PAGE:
Challenges and prospects in the EU: Quality of life and public services Chapter 3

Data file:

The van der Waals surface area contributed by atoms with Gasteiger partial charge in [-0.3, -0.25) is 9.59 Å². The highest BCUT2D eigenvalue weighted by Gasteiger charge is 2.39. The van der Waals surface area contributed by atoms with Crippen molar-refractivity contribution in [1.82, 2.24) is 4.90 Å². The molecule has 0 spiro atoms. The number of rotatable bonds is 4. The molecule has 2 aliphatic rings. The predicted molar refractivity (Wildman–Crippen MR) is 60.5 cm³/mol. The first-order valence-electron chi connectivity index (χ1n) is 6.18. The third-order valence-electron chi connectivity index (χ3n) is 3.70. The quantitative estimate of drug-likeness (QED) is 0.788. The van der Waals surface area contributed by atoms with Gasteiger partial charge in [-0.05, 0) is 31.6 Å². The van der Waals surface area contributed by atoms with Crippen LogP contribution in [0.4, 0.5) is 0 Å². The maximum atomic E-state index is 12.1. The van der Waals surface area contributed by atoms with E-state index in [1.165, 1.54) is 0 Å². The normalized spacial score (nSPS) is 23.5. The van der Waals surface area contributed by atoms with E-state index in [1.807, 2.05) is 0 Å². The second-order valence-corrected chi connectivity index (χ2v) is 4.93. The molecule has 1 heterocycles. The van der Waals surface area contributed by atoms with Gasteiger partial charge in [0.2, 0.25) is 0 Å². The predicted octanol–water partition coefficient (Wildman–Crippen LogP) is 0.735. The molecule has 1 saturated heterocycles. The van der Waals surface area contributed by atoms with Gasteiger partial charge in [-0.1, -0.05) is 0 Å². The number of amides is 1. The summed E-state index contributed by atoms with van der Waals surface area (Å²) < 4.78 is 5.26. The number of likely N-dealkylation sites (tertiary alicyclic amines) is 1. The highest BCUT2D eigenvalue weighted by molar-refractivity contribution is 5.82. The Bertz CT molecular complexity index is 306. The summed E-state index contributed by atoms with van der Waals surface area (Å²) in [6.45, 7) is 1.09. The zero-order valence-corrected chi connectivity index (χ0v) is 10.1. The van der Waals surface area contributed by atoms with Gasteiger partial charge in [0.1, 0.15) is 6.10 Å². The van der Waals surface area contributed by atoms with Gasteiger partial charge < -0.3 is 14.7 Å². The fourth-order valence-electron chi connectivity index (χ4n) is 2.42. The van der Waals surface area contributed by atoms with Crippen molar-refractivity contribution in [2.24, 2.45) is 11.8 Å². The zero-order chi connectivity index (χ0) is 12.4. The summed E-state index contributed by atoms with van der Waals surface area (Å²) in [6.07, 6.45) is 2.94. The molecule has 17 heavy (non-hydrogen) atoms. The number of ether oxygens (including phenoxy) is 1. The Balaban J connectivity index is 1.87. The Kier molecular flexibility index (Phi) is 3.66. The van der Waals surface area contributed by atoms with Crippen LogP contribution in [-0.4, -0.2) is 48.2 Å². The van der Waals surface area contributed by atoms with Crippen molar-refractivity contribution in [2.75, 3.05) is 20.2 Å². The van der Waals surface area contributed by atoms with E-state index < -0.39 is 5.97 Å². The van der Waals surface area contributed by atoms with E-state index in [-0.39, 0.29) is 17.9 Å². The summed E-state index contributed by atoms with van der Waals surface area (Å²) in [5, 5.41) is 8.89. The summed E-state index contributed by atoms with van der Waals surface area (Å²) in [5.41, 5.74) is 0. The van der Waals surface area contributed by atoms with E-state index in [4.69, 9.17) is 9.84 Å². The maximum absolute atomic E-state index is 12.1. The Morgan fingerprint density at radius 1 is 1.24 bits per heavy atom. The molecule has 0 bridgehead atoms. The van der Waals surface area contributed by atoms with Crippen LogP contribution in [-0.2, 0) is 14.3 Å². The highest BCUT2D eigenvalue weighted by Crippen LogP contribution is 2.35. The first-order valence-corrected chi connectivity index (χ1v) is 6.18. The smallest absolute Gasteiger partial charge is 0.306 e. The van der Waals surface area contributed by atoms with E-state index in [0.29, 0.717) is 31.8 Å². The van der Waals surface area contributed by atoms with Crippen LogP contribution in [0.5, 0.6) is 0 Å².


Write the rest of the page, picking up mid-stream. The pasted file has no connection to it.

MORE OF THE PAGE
31 Introduction The 2017 European Pillar of Social Rights calls for universal access to affordable long-term care services of good quality, in particular home care and community-based services. The European Commission and European Council’s Joint employment report for 2019 notes that, as the EU population ages, demand for long-term care is growing and needs are changing (European Commission, 2018a). It sets as a guiding principle for Member States to have good access to quality long-term care and that its effectiveness should be improved. Digitalisation plays an increasing role (see Chapter 8). The European Commission’s 2018 ‘Ageing’ report identifies a ‘clear need for a broadening of formalised coverage of the European population with long-term care services’ (European Commission, 2018b, p. 155). It also emphasises the need to take into account financial sustainability, identifying long-term care as a key contributor to age-related public expenditure, after healthcare and pensions. The Annual Growth Survey (AGS) 2019 stresses the importance of good access to quality long-term care services for social inclusion (European Commission, 2018c). It further emphasises the need for the sustainability of these services in the context of an ageing population. The 2018 CSRs included comments and recommendations relating to long-term care for several Member States. Some of the CSRs note that the availability of long-term care services is low (e.g. Cyprus and Czechia) or argue that formal long-term care costs may be unsustainable (containing costs – Austria, Belgium; or simply underline the fact that long-term care costs are high – Luxembourg, Malta and the Netherlands). Some CSRs highlight that levels of informal care and lack of formal (affordable) care contribute to low female employment rates (Croatia, Czechia, Italy and Poland). However, progress in implementation of CSRs around long-term care has been slow (European Commission, 2019). Despite the diversity of systems that are in place for long-term care, the focus here is on messages that apply across the Member States. As in the previous chapter, this chapter discusses access, quality, prevention, sustainability and survey data for policymakers. It examines how these can be improved, building upon existing Eurofound findings, complemented with new analysis and discussion. Access Improving access to formal long-term care There are several important dimensions of access to long-term care, including basic availability and affordability, which varies immensely between Member States (SPC and European Commission, 2014; Eurofound, 2017, 2019). Here, the focus is on the extent to which integration and clarity of the system facilitates prompt access to the most appropriate services. But first, the use of long-term care services is discussed broadly, drawing on data from EQLS 2016. Figure 11 shows the proportion of people reporting that they or someone close to them had used various types of formal long-term care services in 2016. 8 It also indicates the proportion of people who at least three days per week provide informal care for disabled or infirm family members, neighbours or friends (hereafter ‘frequent carers’). In all Member States there is heavy reliance on informal care, but some countries stand out in terms of the proportion of frequent carers (Belgium, France, Latvia and Romania – all 15% or over). In other countries, a relatively high proportion of residential or nursing home care is provided (Finland, the Netherlands and Sweden – all 11% or over). Home help or personal care are also particularly prevalent in some of these countries (Belgium, Finland, France, the Netherlands and Sweden) as well as in Denmark. 3 Long-term care services: Access and quality 8 In this chapter, the focus is often on both users and people close to users. This aims to address the following limitations of the EQLS sample: people in institutions are not included; some user groups may be underrepresented (even after weighting) due to interviews not being designed to include them (this applies, for instance, to people with certain disabilities); and for some groups, low sample numbers do not allow for valid analysis.